You’re also a keen racer, having driven everywhere from Le Mans to Daytona – which car gives you the most thrills?
I consider myself more as a collector and my real passion is sourcing and restoring mine or my customers’ cars more so than racing. For sure, I love competing with my cars in prestigious events, but a full championship is not for me. However, racing my Dallara LMP900, which came fourth overall at Le Mans in 2001 and has a four-litre F1-derived V10, at the Daytona Classic and winning is my fondest motorsport memory. Now, I experience the team manager’s role, which I must say is a surprising source of pleasure.
Your showroom is filled with a very eclectic mix of cars – how do you select them?
I think the collection, which is mainly made up of customers’ cars, partly reflects the origins of my own passion. As I mentioned, I was influenced by both the classic and racing car worlds from a young age and during my career I’ve focused on rare road and race cars with stories to tell. I think for both, rarity is key.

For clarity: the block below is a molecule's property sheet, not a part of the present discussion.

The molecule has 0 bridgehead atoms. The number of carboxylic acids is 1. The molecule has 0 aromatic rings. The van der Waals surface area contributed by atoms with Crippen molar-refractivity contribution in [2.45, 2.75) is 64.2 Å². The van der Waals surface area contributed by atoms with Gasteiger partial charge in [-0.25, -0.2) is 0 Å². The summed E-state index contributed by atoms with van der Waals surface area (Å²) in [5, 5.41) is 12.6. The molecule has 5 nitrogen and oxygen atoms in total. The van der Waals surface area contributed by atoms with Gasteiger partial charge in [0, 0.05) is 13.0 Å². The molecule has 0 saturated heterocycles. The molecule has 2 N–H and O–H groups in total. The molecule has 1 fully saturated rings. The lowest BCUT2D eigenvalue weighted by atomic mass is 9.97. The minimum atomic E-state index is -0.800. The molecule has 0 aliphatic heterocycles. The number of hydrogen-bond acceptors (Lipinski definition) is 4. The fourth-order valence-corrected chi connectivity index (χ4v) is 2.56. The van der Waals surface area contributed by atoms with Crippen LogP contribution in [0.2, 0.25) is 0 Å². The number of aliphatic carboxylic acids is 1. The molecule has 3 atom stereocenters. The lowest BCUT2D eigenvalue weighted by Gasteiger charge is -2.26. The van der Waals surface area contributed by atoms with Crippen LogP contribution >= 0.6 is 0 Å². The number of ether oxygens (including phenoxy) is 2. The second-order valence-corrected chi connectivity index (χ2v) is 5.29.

You also have a workshop that carries out restorations and servicing – how did you find the right personnel with the knowledge to work on these special cars?
There are two ways of having the right people on board. Firstly, you find highly experienced personnel with the necessary skills and experience. Secondly, you give enthusiastic youngsters the opportunity to learn from them. I’ve seen that if the communication is effective, the young guys can learn pretty quickly. Method, rigour, and motivation are the keys. Last year, we took four cars to Daytona, two of which won their groups. Not bad for a young team from Luxembourg, right?
Photos: Rémi Dargegen for Classic Driver © 2018